First Advisor

Laura J. Hickman

Date of Award


Document Type


Degree Name

Bachelor of Science (B.S.) in Criminology and Criminal Justice and University Honors


Criminology and Criminal Justice


Abused women -- Services for -- United States -- History, Feminism, Social movements -- United States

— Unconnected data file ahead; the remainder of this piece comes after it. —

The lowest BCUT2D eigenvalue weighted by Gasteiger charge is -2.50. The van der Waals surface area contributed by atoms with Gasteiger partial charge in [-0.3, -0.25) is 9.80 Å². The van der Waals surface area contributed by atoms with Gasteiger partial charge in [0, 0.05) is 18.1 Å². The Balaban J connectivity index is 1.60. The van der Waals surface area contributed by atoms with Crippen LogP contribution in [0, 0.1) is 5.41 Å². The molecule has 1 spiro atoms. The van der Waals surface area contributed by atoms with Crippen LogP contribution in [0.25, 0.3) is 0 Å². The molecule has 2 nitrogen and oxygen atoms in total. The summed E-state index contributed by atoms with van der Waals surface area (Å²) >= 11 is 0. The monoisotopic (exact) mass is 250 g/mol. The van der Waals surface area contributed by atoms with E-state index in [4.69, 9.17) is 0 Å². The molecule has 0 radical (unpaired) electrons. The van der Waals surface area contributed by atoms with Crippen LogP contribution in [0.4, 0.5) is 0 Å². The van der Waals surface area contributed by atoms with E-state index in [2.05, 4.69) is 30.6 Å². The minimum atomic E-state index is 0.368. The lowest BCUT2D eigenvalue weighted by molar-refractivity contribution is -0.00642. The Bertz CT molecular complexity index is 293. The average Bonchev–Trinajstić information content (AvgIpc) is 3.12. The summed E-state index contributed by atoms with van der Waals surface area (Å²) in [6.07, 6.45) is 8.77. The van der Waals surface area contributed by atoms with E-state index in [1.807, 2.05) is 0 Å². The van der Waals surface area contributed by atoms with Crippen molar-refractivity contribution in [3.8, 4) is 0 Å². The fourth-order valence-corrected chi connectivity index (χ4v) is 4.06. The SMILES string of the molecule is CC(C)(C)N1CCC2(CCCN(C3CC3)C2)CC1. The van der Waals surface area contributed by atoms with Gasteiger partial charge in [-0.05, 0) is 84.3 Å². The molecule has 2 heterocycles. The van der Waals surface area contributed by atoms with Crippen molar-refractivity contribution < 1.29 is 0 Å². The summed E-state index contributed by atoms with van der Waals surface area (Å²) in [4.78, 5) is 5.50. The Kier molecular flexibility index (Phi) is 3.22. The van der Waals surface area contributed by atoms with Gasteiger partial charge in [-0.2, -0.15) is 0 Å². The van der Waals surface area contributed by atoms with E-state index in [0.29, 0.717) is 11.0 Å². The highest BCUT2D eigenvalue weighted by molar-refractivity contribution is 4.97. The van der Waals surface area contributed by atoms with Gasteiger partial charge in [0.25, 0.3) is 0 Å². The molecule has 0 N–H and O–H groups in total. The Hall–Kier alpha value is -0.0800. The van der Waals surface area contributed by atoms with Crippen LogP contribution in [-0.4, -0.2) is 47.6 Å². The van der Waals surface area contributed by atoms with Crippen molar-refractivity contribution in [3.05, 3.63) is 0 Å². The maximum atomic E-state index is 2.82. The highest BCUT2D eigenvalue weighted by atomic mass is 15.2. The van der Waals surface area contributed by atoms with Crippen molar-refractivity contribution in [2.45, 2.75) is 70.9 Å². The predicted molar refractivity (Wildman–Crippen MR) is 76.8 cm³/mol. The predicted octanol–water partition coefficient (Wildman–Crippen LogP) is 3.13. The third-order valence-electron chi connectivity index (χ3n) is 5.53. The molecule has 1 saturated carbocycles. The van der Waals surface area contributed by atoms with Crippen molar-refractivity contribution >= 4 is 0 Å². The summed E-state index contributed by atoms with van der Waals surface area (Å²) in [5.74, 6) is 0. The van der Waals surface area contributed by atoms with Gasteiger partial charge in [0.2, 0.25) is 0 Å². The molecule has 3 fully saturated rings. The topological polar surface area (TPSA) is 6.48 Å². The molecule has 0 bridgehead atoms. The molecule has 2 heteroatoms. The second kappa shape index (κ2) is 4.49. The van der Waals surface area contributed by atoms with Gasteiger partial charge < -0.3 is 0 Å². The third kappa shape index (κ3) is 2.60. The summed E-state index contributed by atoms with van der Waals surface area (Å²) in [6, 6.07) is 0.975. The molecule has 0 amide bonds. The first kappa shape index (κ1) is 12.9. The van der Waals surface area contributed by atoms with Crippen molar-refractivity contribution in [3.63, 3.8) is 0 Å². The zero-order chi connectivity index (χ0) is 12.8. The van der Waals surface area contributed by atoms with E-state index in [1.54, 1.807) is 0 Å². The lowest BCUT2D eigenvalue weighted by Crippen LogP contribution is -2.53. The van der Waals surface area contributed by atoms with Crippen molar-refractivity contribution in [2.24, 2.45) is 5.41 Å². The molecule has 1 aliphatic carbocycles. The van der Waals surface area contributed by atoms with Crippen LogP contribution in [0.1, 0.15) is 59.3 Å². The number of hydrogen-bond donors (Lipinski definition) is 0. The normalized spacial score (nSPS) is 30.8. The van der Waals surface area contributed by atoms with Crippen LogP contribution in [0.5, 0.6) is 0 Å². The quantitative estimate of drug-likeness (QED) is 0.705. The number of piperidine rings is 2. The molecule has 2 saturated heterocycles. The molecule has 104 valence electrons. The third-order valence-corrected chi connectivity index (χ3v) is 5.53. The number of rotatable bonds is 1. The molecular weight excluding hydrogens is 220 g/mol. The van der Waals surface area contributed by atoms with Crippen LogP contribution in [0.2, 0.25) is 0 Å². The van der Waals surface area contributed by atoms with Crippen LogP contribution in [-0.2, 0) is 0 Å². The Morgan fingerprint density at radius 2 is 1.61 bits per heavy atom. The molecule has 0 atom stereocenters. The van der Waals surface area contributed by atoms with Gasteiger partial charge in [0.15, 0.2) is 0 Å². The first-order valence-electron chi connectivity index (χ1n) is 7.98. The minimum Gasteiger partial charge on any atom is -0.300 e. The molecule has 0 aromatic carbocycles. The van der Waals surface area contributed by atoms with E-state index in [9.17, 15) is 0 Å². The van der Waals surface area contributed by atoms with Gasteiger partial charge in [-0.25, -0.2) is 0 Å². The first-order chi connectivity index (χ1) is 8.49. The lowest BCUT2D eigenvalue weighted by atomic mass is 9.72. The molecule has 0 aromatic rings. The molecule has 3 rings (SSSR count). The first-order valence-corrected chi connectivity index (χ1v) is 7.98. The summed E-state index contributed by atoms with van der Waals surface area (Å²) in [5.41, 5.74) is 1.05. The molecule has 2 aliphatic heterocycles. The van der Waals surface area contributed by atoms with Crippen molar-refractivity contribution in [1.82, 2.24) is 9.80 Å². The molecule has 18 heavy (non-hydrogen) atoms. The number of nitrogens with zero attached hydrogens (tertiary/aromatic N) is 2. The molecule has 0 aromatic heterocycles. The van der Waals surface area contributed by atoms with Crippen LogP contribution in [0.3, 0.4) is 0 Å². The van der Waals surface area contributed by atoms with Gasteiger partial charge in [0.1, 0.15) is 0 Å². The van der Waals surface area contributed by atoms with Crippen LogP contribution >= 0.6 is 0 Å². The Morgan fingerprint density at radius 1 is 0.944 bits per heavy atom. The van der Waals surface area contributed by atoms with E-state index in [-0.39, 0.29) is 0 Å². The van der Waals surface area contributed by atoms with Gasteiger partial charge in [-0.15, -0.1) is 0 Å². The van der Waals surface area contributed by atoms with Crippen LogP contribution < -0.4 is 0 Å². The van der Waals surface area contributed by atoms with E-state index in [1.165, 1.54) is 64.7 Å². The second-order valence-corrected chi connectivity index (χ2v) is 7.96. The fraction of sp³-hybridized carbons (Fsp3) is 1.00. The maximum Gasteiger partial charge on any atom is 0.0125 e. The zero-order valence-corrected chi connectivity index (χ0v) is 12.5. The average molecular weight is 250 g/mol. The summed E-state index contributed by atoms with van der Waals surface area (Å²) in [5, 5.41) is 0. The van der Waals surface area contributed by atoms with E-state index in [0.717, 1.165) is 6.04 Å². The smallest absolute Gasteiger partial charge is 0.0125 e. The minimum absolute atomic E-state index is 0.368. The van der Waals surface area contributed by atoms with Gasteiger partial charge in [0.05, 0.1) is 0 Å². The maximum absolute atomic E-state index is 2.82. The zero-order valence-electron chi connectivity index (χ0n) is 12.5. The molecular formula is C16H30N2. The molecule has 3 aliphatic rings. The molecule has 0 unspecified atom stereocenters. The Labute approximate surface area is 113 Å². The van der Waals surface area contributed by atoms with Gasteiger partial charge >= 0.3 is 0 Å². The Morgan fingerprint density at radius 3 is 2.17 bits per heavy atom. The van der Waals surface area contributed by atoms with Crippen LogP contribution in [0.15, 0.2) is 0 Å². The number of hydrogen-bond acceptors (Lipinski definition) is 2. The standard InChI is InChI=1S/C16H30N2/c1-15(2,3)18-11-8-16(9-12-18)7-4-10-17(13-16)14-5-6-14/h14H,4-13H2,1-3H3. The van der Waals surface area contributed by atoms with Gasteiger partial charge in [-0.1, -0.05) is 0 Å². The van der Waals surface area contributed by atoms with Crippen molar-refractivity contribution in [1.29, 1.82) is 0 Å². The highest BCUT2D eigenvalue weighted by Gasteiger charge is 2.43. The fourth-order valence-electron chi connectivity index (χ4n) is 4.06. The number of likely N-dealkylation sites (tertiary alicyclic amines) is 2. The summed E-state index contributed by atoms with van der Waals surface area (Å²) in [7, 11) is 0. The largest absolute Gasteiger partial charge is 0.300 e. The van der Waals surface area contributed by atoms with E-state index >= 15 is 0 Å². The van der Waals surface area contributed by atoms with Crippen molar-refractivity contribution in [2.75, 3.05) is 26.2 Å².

Only since the 1970s has there been societal interest in establishing Domestic Violence (DV) advocacy to address the violent oppression of women. The catalyst which brought this issue to the forefront of social consciousness was the Women's Liberation Movement. The activism of the 1960s civil rights movements set the stage for the Battered Women's Movement. Feminists recognized violence as a product of patriarchal society. Patriarchy, and with it personal and institutional violence, was embedded in every aspect of society. Shifting ideological and political views have influenced the evolution of DV advocacy from the grassroots activists’ fight for equality, to the modern professional approach to DV advocacy. In this shift in advocacy approaches, professionalization and political goals were either integrated with or replaced entirely the culture and goals of the grassroots movement. This transformation has occurred despite limited comparative, experimental study. This thesis will recommend comparative study to explore questions of (1) whether these shifting goals have been positive for victims of DV (2) how these goals are currently measured, and (3) how they should be measured.


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